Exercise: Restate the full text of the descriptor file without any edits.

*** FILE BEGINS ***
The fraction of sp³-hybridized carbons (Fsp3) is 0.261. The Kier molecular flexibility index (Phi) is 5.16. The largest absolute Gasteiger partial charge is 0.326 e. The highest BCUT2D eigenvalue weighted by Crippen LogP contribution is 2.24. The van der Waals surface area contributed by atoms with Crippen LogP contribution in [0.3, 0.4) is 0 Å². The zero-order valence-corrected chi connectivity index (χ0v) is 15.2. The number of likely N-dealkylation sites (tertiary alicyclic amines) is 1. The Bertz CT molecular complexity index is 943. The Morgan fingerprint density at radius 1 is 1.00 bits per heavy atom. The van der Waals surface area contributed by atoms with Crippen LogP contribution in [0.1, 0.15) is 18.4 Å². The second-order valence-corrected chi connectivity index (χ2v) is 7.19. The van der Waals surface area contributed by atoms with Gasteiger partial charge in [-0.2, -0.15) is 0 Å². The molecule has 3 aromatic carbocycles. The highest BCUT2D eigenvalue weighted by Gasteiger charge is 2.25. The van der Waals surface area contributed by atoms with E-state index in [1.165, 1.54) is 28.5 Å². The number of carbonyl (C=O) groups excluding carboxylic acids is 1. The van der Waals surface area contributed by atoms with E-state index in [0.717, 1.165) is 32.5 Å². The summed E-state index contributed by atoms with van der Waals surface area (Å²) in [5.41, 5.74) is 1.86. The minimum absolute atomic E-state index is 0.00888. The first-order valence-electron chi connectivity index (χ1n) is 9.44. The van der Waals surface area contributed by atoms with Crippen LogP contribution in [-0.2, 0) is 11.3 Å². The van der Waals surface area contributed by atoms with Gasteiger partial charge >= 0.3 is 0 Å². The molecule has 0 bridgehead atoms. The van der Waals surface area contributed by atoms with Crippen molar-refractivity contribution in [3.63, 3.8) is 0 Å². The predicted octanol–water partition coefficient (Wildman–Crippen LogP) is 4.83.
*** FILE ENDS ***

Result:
The fraction of sp³-hybridized carbons (Fsp3) is 0.261. The Kier molecular flexibility index (Phi) is 5.16. The largest absolute Gasteiger partial charge is 0.326 e. The highest BCUT2D eigenvalue weighted by Crippen LogP contribution is 2.24. The van der Waals surface area contributed by atoms with Crippen LogP contribution in [0.3, 0.4) is 0 Å². The zero-order valence-corrected chi connectivity index (χ0v) is 15.2. The number of likely N-dealkylation sites (tertiary alicyclic amines) is 1. The Bertz CT molecular complexity index is 943. The Morgan fingerprint density at radius 1 is 1.00 bits per heavy atom. The van der Waals surface area contributed by atoms with Crippen LogP contribution in [0.1, 0.15) is 18.4 Å². The second-order valence-corrected chi connectivity index (χ2v) is 7.19. The van der Waals surface area contributed by atoms with Gasteiger partial charge in [-0.2, -0.15) is 0 Å². The molecule has 3 aromatic carbocycles. The highest BCUT2D eigenvalue weighted by Gasteiger charge is 2.25. The van der Waals surface area contributed by atoms with E-state index in [1.165, 1.54) is 28.5 Å². The number of carbonyl (C=O) groups excluding carboxylic acids is 1. The van der Waals surface area contributed by atoms with E-state index in [0.717, 1.165) is 32.5 Å². The summed E-state index contributed by atoms with van der Waals surface area (Å²) in [5.41, 5.74) is 1.86. The minimum absolute atomic E-state index is 0.00888. The first-order valence-electron chi connectivity index (χ1n) is 9.44. The van der Waals surface area contributed by atoms with Crippen LogP contribution in [-0.2, 0) is 11.3 Å². The van der Waals surface area contributed by atoms with Gasteiger partial charge >= 0.3 is 0 Å². The molecule has 0 bridgehead atoms. The van der Waals surface area contributed by atoms with Crippen molar-refractivity contribution in [3.63, 3.8) is 0 Å². The predicted octanol–water partition coefficient (Wildman–Crippen LogP) is 4.83.